The worst kind of engine for LPG conversion would have badly designed (soft) valve seats which will not resist Brinelling and Friction as well as harder seats would. In addition, it is known that the more similar the metals that make the valve heads and seats are, the more Microwelding will occur. Weight of the Valve Head and Stem is also as important as the hardness of the valve seats. An engine with 3 or 4 valves per cylinder is more likely to resist VSR than an engine with only 2 per cylinder, although if those 3 or 4 valve seats are soft, there will be no benefit. If the engine does not have hard valves it is wise to begin by having the valves re -engineered to the required standard using parts made of much harder material (often 'Stellite'). In addition, an engine with single helical valve springs will suffer more Erosion due to Valve rotation than an engine with two opposing helical springs would.

Can an Engine with Hard Valve seats be damaged?

Valve damage can occur when running on any fuel.

If the valves are made to run too hot due to incorrect fuel/air mixtures this may make Brinelling and resulting VSR much more likely. Incorrect fuel/air mixture, especially if too weak, can overheat the valves, resulting in accelerated Brinelling. It is important for the correct mixure to be supplied to the engine whether it is being run on Petrol, LPG or any other fuel.

Fitting Harder (normally Stellite) Valve Seats

This needs the services of a specialist engine re-manufacturer (re-conditioner). It is a wholly seperate business, requiring a large investment in machinery and the skills required. We cannot offer this service and it is unlikely that any other LPG conversion company will be able to do so. If you decide to go ahead with conversion of an engine with soft valve seats it would be best to begin by having this work done prior to conversion. A search for local engine re-manufacturers (perhaps in Yellow Pages or on the internet) would be the way to go.

In Conclusion

It would be incorrect to heap all if the blame for VSR on LPG.

If an engine's valves are truly fit to run on modern unleaded petrol (for any reasonable length of time) they are good enough to run on LPG with no additional problems, and it must be remembered that all of the effects described above still occur when running an engine on Unleaded Petrol, especially if the valves have been 'engineered down to a price'.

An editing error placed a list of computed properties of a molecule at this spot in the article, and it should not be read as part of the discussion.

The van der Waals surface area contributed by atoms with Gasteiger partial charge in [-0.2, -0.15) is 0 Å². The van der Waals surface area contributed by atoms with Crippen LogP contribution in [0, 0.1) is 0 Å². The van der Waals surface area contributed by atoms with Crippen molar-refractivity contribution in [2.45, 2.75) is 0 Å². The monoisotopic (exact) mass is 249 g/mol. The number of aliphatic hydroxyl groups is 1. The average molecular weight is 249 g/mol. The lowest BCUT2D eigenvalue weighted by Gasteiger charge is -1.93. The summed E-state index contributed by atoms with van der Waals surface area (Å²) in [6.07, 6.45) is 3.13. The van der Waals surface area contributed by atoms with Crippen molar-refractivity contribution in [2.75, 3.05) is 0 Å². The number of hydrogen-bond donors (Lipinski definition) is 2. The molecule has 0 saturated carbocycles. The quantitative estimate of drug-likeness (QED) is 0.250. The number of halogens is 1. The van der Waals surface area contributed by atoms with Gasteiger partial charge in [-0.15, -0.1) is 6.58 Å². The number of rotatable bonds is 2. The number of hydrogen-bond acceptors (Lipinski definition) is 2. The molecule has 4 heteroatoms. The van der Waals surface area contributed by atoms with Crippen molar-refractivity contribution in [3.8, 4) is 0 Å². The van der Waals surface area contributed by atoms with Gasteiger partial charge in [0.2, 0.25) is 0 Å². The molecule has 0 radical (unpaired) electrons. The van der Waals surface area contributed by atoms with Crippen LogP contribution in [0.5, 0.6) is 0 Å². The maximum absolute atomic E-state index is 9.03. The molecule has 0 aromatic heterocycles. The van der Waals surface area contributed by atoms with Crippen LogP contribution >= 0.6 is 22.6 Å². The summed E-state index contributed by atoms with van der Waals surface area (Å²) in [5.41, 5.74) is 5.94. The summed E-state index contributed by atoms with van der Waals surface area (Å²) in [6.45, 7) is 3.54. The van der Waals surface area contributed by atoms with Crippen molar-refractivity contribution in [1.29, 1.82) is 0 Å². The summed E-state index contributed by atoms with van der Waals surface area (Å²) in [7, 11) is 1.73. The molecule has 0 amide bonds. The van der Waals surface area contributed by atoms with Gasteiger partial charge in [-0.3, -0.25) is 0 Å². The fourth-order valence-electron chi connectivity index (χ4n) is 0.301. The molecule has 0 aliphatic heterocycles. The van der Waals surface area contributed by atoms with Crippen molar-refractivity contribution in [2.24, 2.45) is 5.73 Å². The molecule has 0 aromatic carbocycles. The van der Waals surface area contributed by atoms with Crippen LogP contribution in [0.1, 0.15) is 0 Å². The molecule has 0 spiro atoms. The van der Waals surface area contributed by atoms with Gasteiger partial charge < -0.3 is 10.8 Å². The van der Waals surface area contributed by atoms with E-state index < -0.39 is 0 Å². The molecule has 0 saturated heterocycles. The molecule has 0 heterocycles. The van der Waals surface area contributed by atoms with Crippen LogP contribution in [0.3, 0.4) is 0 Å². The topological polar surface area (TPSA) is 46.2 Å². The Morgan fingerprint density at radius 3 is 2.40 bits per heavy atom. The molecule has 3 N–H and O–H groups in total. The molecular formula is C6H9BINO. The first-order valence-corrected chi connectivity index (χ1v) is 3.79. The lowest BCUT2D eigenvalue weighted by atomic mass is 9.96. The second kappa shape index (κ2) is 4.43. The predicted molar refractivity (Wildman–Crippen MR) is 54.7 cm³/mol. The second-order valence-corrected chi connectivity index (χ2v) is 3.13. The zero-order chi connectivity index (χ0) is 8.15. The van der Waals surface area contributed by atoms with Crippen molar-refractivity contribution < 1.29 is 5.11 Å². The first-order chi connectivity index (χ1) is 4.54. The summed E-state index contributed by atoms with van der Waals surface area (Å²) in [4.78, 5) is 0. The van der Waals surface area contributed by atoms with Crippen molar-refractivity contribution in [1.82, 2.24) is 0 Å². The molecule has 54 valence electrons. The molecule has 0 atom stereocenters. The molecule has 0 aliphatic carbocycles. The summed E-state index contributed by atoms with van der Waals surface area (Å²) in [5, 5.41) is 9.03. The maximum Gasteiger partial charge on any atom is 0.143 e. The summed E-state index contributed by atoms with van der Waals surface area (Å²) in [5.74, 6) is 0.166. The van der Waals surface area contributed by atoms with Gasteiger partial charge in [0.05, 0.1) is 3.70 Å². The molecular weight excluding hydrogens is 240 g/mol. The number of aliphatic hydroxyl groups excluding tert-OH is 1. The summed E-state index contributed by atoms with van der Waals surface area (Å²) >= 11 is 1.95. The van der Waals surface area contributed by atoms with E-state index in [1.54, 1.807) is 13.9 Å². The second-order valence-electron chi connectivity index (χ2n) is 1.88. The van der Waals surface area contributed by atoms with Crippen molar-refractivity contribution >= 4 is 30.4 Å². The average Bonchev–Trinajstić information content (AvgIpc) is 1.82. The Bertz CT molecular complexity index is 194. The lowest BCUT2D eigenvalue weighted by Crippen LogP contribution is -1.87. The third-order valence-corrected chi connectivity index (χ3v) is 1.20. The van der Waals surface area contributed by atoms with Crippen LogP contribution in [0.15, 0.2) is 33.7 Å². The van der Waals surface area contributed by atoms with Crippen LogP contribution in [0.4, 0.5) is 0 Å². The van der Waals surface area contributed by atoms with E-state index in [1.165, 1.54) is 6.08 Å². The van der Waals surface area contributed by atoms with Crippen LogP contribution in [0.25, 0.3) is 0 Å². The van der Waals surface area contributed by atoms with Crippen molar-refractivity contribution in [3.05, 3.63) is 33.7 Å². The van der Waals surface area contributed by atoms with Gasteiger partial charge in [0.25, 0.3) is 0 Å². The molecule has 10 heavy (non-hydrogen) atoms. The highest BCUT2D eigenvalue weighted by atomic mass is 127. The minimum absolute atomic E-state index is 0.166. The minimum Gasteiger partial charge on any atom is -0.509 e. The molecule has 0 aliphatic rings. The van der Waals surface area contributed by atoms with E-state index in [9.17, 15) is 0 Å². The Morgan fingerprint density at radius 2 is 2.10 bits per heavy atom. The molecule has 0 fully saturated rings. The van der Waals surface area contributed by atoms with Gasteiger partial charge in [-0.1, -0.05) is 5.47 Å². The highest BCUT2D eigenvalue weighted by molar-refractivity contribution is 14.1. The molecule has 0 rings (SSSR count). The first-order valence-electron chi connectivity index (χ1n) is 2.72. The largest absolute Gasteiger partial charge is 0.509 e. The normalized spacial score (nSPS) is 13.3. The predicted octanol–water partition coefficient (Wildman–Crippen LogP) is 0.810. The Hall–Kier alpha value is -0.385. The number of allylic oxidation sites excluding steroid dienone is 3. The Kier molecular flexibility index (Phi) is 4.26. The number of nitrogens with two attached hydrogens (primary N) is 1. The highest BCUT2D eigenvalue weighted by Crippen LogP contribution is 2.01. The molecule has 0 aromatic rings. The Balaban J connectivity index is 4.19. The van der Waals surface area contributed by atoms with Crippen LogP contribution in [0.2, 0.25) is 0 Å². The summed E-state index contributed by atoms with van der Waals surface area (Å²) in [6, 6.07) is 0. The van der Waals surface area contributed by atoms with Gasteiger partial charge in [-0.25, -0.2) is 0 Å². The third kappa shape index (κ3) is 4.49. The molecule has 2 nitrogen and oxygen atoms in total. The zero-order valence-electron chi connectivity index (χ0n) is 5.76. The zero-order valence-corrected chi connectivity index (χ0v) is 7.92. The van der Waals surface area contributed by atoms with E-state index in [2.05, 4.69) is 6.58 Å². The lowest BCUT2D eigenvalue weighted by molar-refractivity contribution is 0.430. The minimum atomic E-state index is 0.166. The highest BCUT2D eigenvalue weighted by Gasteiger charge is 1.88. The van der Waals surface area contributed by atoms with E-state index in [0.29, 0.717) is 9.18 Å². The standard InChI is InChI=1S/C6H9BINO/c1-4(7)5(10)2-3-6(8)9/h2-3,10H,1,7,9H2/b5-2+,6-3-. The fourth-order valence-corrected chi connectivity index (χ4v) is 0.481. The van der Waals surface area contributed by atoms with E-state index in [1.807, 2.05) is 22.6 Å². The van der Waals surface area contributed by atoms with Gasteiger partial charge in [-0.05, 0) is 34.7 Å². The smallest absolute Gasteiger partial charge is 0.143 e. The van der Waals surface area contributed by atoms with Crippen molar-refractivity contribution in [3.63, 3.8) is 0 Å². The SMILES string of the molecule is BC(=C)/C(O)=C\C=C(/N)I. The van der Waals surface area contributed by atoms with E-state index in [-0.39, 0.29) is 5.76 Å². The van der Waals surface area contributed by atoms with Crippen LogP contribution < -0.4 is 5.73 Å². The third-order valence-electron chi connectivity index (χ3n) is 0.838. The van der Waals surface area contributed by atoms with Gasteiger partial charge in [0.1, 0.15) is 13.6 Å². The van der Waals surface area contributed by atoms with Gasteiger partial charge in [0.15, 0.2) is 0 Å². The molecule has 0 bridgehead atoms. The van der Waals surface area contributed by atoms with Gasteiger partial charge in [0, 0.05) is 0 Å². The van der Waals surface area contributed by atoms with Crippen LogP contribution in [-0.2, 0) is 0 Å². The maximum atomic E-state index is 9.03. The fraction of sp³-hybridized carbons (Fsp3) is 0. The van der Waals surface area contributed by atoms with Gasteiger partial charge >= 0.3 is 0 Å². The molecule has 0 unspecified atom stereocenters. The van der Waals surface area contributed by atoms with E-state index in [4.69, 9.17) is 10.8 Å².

The plain fact is that ALL engine valves will reach the end of their useful life at some point. Nothing lasts forever, although valves with harder seats made out of quite different material to the head and stem assembly will definately last longer when running on any fuel, as will desmodromic valve arrangements.

Finally, note that most modern LPG systems depend on the car's original [petrol] fuelling system to deliver the correct mixture at all times, e.g. if the petrol system delivers weak mixtures that is a problem in itself, and will be translated directly into weak mixtures when running the engine on LPG simply because the LPG system is doing what it is told to do by the petrol system. In a case like that, the LPG system and the installer cannot be held responsible - it is an ordinarly (as if it were unconverted) car maintenance issue, not an LPG issue.

Steven P. Sparrow BSc (Hons)

February 2008

Information Sharing Policy

I've gone to a lot of trouble to research, write and publish this information. All are welcome to benefit from it for absolutely nothing.

However, a small minority aren't satisfied with that and then decide to phone me with their VSR queries. Clearly, all I can do is repeat what I have written here which makes such phone calls utterly pointless.

Like many others, I have a living to make and a business to run. I put my paying customers first, they indirectly support you (the reader) by funding this type of information share, but I can't give them my best attention if I'm interrupted by unnecessary phone calls.

Also note that I have a life outside of work!

Please do NOT abuse the priviledge of being able to access this (or any other) information provided free on this website by phoning me at work, or when we are closed.